The Church of St Edmund, King and Martyr in Assington is a small friendly Church, which is part of the Benefice which comprises the churches of Bures St Mary’s, Little Cornard and Assington.

Visit us

The church is open every weekend during the daytime. Should you wish to gain access on a week day, please contact one of the churchwardens who can make arrangements for it to be unlocked for you. There is vehicular access to the churchyard on any day of the week during daylight hours.

Services

Morning services are held at Assington Church most Sundays at 10:30. Services are led by different members of the ministry team from across the Benefice and are always informal and welcoming. Generally, Holy Communion is celebrated in Assington on the second Sunday of each month with Morning Prayer on the fourth Sunday of each month.

On the third Sunday of each month, there is a family service with activities for children, followed by refreshments and an opportunity to socialise! Major celebrations such as Harvest Festival and Christingle are planned to coincide with these dates where possible. There are also a number of special Church events / services throughout the year including a summer fete, harvest supper and carols by candlelight.

There is no service in Assington on the first Sunday of each month when a Joint Benefice Communion Service is held at St Mary’s, Bures. In any month when there is a fifth Sunday a Joint Benefice Communion Service is held alternately at Assington or Little Cornard.

We have an active Parochial Church Council which works hard to ensure that the Church is a central part of village life and that the historic building and surroundings are well maintained.

Our history

The Church is a beautiful Grade 1 listed building dating from the early 1400’s set in idyllic countryside, surrounded by the lands of Assington Hall.  However, a Church was first recorded on the site in the Domesday Book of 1086.  The current Church was owned for over 300 years by the Gurdon family who also owned most of the village and farms, until the estate was sold in 1938.

The Church tower, which was renovated in 1863, has gothic arched windows, angled buttresses and battlements.  It has an octagonal corner staircase turret which is entered from outside the Church.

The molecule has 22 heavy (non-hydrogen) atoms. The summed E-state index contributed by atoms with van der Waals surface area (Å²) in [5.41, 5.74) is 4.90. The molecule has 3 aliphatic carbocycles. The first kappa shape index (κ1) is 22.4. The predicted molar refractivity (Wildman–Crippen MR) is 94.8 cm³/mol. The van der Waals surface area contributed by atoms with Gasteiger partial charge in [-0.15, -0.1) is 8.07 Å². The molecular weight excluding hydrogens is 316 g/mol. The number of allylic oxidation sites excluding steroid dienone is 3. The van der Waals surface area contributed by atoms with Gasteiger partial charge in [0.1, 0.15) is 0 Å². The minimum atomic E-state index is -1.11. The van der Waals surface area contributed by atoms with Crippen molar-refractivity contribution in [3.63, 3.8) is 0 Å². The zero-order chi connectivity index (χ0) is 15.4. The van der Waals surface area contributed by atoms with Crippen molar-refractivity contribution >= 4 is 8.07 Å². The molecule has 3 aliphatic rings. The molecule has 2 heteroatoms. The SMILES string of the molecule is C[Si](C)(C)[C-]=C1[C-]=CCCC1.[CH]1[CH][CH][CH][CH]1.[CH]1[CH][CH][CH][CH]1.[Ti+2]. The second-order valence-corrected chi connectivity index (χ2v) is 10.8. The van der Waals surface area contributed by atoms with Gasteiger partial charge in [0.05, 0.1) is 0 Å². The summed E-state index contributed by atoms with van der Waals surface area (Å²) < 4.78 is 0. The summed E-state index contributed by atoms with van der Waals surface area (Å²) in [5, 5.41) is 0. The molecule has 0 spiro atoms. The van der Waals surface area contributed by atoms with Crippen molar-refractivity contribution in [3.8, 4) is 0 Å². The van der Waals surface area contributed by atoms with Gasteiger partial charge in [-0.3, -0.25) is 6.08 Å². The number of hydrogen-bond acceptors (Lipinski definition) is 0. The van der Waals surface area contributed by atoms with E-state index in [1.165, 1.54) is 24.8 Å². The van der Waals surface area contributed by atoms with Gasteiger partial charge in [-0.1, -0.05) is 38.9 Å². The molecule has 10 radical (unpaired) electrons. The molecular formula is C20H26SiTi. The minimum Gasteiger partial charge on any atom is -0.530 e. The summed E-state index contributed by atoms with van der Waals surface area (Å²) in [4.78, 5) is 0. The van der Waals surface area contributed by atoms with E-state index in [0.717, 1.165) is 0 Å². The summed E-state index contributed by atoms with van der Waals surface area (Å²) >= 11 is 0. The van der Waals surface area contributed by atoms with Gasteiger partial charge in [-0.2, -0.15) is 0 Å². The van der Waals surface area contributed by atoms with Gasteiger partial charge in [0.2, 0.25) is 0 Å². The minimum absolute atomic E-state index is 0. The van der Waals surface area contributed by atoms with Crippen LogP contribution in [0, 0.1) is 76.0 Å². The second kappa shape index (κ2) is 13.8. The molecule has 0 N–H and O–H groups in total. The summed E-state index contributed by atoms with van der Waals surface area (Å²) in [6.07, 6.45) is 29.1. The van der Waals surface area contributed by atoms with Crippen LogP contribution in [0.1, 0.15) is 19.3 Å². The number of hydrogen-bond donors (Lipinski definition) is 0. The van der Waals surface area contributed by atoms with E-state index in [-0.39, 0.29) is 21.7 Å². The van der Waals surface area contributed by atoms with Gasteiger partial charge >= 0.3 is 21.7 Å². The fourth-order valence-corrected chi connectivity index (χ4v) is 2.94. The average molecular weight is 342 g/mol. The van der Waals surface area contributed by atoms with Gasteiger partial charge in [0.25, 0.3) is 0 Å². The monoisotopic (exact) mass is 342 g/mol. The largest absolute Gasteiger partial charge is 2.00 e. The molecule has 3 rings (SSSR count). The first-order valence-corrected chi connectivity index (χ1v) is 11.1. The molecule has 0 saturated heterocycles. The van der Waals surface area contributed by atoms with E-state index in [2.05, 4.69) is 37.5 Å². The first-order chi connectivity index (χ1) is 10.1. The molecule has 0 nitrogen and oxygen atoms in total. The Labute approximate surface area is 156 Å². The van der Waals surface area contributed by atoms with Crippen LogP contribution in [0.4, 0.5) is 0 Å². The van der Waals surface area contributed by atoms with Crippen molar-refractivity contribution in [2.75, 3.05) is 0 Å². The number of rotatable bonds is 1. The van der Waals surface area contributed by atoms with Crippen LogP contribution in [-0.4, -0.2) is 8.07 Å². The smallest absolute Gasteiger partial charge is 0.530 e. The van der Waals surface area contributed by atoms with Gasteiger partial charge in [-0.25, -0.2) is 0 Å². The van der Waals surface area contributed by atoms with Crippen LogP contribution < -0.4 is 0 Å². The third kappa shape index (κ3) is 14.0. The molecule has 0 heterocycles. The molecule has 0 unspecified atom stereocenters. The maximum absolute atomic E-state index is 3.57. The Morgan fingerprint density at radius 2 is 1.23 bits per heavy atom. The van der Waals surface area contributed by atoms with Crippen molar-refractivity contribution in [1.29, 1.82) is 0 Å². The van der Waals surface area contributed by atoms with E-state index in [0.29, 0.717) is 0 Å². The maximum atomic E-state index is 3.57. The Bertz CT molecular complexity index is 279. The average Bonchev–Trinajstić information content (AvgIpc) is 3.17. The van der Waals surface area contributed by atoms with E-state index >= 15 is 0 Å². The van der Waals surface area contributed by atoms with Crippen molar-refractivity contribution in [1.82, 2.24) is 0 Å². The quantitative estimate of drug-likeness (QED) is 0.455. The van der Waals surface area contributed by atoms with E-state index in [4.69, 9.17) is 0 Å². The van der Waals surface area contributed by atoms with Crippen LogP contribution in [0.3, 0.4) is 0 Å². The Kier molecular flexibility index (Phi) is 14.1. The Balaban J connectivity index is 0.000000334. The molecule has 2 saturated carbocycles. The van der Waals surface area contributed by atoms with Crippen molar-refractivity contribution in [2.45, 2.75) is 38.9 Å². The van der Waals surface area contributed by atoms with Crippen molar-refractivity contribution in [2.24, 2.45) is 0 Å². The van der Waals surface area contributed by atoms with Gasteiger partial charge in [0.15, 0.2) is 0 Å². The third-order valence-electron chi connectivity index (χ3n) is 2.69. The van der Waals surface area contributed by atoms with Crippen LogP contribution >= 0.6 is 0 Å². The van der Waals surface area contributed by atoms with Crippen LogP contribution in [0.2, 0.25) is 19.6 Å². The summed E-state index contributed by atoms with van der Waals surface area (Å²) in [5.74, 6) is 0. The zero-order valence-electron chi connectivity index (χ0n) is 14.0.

The main part of the Church also has battlements around the top on the outside and the roof is covered in clay peg tiles.  The windows are perpendicular gothic.  Internally, it has a wooden roof of braced cambered beams with crown posts, supported by stone bosses of angels and roses. There are rows of wooden Victorian pine pews and Victorian brass candle holders on stands placed alternately at the ends of pew rows.

The north vestry (which is entered via the door next to the organ) was added in 1860.  The Chancel (the area of the Church leading to the altar) is recorded as having been falling down in 1827.  It was rebuilt at a cost of £3,000 but we understand it took until 1868 for the final bill to be paid for this!

At one stage, there were six bells in the Church tower dating from the mid 14th century to the mid 17th century.  The Great Bell (Gabriel) was reported to have been fixed in 1784.  However, it appears from recent inspections that the current bells were all cast in 1890 by John Warner and Sons, London.

The Churchyard contains, among many family graves, a large monument to the Gurdon family as well as a memorial to the only World War 1 soldier brought home to Assington. The Churchyard is also a haven for plants and wildlife.  During a study undertaken in 1993, a total of 101 different wild flower varieties were recorded in the Churchyard!

Contact us

If you would like any further information about the Church or our services, please don’t hesitate to get in touch with one of our Church Wardens as follows:

Roger Britcher – 01787 211021

Bronwen Stacey – 01787 210354

Thank you for taking the time to read this information about us and our lovely Church – please do come along to join us for one of our services or events, you are guaranteed a warm welcome!